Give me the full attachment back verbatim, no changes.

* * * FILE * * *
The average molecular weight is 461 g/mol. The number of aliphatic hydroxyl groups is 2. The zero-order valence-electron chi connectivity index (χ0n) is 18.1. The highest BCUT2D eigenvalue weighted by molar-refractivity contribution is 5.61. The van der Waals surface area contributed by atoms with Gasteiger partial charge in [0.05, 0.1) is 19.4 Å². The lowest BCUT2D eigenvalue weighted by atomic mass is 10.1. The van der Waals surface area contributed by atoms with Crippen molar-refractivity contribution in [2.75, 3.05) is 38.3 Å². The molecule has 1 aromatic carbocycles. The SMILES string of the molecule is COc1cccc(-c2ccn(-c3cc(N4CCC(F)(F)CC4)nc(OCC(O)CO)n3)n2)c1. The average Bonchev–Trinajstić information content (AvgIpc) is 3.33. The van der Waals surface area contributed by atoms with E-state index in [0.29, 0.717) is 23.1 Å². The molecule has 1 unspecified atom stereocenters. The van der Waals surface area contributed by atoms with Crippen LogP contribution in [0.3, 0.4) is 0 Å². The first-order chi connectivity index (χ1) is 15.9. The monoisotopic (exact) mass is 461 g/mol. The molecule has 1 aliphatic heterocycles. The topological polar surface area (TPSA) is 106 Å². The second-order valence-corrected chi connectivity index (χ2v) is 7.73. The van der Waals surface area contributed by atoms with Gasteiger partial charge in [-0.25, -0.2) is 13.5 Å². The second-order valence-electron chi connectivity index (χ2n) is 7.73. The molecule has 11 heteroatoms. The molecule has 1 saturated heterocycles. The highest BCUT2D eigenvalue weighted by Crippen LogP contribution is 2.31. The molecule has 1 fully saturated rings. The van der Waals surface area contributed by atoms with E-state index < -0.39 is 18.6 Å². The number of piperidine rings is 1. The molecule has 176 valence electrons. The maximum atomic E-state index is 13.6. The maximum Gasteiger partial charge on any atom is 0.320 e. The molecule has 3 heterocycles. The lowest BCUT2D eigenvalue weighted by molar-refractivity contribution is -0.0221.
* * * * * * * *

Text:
The average molecular weight is 461 g/mol. The number of aliphatic hydroxyl groups is 2. The zero-order valence-electron chi connectivity index (χ0n) is 18.1. The highest BCUT2D eigenvalue weighted by molar-refractivity contribution is 5.61. The van der Waals surface area contributed by atoms with Gasteiger partial charge in [0.05, 0.1) is 19.4 Å². The lowest BCUT2D eigenvalue weighted by atomic mass is 10.1. The van der Waals surface area contributed by atoms with Crippen molar-refractivity contribution in [2.75, 3.05) is 38.3 Å². The molecule has 1 aromatic carbocycles. The SMILES string of the molecule is COc1cccc(-c2ccn(-c3cc(N4CCC(F)(F)CC4)nc(OCC(O)CO)n3)n2)c1. The average Bonchev–Trinajstić information content (AvgIpc) is 3.33. The van der Waals surface area contributed by atoms with E-state index in [0.29, 0.717) is 23.1 Å². The molecule has 1 unspecified atom stereocenters. The van der Waals surface area contributed by atoms with Crippen LogP contribution in [0.3, 0.4) is 0 Å². The first-order chi connectivity index (χ1) is 15.9. The monoisotopic (exact) mass is 461 g/mol. The molecule has 1 aliphatic heterocycles. The topological polar surface area (TPSA) is 106 Å². The second-order valence-corrected chi connectivity index (χ2v) is 7.73. The van der Waals surface area contributed by atoms with Gasteiger partial charge in [-0.25, -0.2) is 13.5 Å². The second-order valence-electron chi connectivity index (χ2n) is 7.73. The molecule has 11 heteroatoms. The molecule has 1 saturated heterocycles. The highest BCUT2D eigenvalue weighted by Crippen LogP contribution is 2.31. The molecule has 1 fully saturated rings. The van der Waals surface area contributed by atoms with E-state index < -0.39 is 18.6 Å². The number of piperidine rings is 1. The molecule has 176 valence electrons. The maximum atomic E-state index is 13.6. The maximum Gasteiger partial charge on any atom is 0.320 e. The molecule has 3 heterocycles. The lowest BCUT2D eigenvalue weighted by molar-refractivity contribution is -0.0221.